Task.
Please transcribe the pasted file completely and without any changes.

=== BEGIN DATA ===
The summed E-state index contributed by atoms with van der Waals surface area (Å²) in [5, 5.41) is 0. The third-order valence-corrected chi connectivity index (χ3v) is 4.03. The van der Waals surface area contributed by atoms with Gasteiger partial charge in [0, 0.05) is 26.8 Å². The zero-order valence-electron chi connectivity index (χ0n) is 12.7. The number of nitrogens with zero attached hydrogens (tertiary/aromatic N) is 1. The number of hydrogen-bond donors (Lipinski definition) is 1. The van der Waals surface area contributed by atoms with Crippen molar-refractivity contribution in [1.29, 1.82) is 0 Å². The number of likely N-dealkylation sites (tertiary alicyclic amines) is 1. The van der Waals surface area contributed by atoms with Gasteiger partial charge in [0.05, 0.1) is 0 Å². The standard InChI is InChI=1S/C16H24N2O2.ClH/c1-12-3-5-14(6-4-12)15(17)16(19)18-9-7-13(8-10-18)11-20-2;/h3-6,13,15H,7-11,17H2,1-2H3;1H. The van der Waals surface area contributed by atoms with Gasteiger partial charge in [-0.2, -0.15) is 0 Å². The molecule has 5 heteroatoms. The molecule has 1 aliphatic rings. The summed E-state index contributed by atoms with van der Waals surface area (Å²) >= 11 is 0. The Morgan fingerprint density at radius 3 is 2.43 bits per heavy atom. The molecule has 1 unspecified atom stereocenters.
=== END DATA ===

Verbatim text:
The summed E-state index contributed by atoms with van der Waals surface area (Å²) in [5, 5.41) is 0. The third-order valence-corrected chi connectivity index (χ3v) is 4.03. The van der Waals surface area contributed by atoms with Gasteiger partial charge in [0, 0.05) is 26.8 Å². The zero-order valence-electron chi connectivity index (χ0n) is 12.7. The number of nitrogens with zero attached hydrogens (tertiary/aromatic N) is 1. The number of hydrogen-bond donors (Lipinski definition) is 1. The van der Waals surface area contributed by atoms with Crippen molar-refractivity contribution in [1.29, 1.82) is 0 Å². The number of likely N-dealkylation sites (tertiary alicyclic amines) is 1. The van der Waals surface area contributed by atoms with Gasteiger partial charge in [0.05, 0.1) is 0 Å². The standard InChI is InChI=1S/C16H24N2O2.ClH/c1-12-3-5-14(6-4-12)15(17)16(19)18-9-7-13(8-10-18)11-20-2;/h3-6,13,15H,7-11,17H2,1-2H3;1H. The van der Waals surface area contributed by atoms with Gasteiger partial charge in [-0.2, -0.15) is 0 Å². The molecule has 5 heteroatoms. The molecule has 1 aliphatic rings. The summed E-state index contributed by atoms with van der Waals surface area (Å²) >= 11 is 0. The Morgan fingerprint density at radius 3 is 2.43 bits per heavy atom. The molecule has 1 unspecified atom stereocenters.